This one goes to 11
“Is that a real poncho or is that a Sears poncho?” asks Frank Zappa in his masterpiece, Camarillo Brillo.
It’s a great lyric and it got me thinking about authenticity, which I believe is at the heart of hospitality.
One of the most incredible hospitality experiences of my life wasn’t at a restaurant or a hotel, but a Zappa Plays Zappa concert.
The Zappa Plays Zappa series was a tribute to legendary musician, Frank Zappa, created by his eldest son, Dweezil Zappa. Frank had passed away in 1993 and Dweezil was relentlessly devoted to bringing his father’s music back to life. It was an extremely difficult mission.
It’s been said that Dweezil studied Frank’s body of work in depth, for years, in order to be capable of respectfully executing his father’s music. Frank’s tunes are highly technical, complex and often obscure, so it wasn’t just a matter of learning some new chords.
Dweezil set out to be qualified and entrusted to do justice to his father’s legacy -- talk about authenticity. No wonder the Zappa fans (almost all men over 50) were so excited that night!
It was 2008 and the venue was the Morse Theater, a small Chicago theater that had recently been renovated. With maybe 250 people there tops, it was an intimate setting but not too crowded.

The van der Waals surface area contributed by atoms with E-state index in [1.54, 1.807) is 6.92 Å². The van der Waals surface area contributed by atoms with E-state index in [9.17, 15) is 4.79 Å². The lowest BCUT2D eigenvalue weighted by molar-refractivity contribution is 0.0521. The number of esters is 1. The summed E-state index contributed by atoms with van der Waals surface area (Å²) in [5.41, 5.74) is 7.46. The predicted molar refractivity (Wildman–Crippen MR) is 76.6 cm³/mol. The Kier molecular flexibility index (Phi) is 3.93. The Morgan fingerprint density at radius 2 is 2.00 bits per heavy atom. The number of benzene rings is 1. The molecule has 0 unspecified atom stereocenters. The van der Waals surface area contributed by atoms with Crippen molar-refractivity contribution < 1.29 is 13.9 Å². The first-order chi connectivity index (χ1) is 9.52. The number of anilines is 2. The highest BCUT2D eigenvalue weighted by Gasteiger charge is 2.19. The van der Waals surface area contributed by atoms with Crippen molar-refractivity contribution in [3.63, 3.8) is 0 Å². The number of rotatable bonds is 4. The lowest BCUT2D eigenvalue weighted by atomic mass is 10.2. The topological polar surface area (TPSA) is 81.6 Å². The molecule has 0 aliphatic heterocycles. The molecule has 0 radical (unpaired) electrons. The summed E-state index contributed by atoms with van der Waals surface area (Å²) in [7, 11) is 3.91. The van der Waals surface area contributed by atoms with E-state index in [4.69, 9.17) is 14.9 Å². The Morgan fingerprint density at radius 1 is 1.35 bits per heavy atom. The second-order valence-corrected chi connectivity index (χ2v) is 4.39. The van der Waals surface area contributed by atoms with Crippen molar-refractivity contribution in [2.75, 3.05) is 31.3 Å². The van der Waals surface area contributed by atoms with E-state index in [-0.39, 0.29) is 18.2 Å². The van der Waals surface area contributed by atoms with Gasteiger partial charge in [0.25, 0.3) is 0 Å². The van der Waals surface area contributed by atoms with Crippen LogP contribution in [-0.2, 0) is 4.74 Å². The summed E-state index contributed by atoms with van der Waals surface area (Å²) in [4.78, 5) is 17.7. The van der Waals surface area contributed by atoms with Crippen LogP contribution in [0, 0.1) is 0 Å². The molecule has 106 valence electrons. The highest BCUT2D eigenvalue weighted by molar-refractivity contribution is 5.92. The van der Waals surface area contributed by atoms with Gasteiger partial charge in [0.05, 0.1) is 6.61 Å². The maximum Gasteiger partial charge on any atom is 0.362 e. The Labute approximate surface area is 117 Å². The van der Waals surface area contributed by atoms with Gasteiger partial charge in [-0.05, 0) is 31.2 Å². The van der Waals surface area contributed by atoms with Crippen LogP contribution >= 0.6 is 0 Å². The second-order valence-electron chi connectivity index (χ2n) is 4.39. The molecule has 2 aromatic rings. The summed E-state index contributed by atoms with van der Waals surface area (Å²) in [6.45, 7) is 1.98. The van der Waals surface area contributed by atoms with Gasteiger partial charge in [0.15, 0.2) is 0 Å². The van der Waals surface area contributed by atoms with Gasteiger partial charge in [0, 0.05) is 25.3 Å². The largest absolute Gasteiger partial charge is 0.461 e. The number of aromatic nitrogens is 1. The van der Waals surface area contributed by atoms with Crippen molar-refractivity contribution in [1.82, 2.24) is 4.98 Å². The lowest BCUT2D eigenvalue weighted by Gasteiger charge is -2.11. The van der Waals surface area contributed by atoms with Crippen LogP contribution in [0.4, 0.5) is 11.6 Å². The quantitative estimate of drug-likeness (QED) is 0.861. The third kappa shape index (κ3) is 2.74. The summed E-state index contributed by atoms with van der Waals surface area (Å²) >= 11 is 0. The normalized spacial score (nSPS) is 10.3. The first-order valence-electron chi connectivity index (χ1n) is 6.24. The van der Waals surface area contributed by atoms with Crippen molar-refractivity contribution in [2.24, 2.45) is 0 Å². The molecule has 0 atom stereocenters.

It was obvious the entire place was designed for the guests’ benefit. There was an actual full service bar with a solid variety of beers, wines and cocktails. The seats were clean and comfortable. The floor wasn’t sticky. And there didn’t really seem to be a bad seat in the house.
Dweezil took the stage, introduced the band and played for hours, all the while interacting with the crowd. The more he engaged, the more jazzed everyone got. The energy and connection between the crowd and Dweezil was palpable.
Then things got really crazy. Dweezil announced a drawing for the winning ticket to be invited to jam with the band on guitar! Everyone look at your tickets -- it could be you or the person standing next to you! The crowd went wild!
I remember being simultaneously excited and terrified that I might get called, which would have resulted in me making a fool of myself onstage. Instead, some guy that could actually play guitar proceed to rock out the house. It was incredible.
I went on to see Zappa Plays Zappa three more times over the years and was never disappointed.
That concert experience was remarkable because of the high hospitality quotient that came from a place that I honestly didn’t expect. Dweezil and the band captured perfectly the idea of having something done for you, not to you.
I mean, he’d just played for hours and hours but hung around after the show to autograph every last ticket stub. That’s as real as it gets.